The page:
36 Chalmers Street 36 Chalmers Street. Courtesy of The South Carolina Historical Society.

Josephine Pinckney (1885-1957)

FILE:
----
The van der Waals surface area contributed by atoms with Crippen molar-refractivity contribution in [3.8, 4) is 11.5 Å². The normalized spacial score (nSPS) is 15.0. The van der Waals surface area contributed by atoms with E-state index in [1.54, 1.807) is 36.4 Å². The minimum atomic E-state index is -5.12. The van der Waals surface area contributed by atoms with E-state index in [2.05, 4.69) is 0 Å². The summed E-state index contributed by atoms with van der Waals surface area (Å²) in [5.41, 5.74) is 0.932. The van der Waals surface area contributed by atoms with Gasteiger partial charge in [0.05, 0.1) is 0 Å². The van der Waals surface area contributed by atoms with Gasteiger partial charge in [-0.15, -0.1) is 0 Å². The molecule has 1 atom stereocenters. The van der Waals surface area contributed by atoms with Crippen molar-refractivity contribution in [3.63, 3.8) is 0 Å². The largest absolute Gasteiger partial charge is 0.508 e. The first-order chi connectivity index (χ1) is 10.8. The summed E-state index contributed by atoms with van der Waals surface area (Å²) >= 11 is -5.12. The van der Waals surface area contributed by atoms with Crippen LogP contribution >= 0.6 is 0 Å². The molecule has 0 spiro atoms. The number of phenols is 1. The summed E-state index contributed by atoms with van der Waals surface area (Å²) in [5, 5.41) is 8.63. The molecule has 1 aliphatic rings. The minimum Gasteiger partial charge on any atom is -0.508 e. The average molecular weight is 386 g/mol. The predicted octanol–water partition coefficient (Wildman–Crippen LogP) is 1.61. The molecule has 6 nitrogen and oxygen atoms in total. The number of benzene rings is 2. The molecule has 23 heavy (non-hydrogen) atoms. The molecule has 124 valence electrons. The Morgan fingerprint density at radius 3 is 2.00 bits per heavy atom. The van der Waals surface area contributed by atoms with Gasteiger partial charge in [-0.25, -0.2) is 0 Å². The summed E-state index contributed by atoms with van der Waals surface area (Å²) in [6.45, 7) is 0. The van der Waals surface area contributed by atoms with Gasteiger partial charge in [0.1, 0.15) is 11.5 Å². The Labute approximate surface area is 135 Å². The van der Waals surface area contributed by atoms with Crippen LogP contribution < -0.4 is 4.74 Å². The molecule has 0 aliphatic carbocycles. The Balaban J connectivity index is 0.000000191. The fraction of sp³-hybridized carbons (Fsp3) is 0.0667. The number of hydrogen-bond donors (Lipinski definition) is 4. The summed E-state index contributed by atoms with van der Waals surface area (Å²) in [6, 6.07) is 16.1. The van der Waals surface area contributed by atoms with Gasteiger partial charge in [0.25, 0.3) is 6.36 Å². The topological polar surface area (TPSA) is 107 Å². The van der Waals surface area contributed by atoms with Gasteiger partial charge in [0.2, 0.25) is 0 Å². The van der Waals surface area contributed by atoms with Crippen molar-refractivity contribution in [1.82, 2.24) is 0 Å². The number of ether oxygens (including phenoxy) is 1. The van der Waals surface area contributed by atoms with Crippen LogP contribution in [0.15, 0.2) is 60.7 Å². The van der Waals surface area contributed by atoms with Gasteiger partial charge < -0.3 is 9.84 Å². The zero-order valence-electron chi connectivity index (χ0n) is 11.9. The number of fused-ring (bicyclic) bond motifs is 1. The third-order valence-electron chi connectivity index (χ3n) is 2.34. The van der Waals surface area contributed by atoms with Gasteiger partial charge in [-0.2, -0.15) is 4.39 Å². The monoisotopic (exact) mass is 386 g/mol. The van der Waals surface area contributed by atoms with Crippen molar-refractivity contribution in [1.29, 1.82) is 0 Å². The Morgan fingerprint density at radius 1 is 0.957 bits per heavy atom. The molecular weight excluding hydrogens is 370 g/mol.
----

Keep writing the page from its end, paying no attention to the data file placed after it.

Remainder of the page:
Once owned by a free woman of color, the house is more famous perhaps for being the home of Charleston novelist Josephine Pinckney (1885-1957.) She was not gay, but befriended many people who were, most notably the gay artist Prentiss Taylor. It was Pinckney who invited Taylor to Charleston; he produced images for two of her dust jackets. A sophisticated woman with cosmopolitan tastes, she glancingly referred to gay or “fey” characters in her novels, including her best known work, Three o’Clock Dinner, one of the best Charleston novels. She also befriended Harry Hervey (see 89 East Bay Street and 141-145 Church Street); Hervey used Josephine Pinckney’s mother as a character in his novel The Damned Don’t Cry, and two of Pinckney’s works seem to mirror a plot used by Hervey in his Charleston novel, Red Ending. One of Pinckney’s best friends was Laura Bragg who lived next door. (See 38 Chalmers)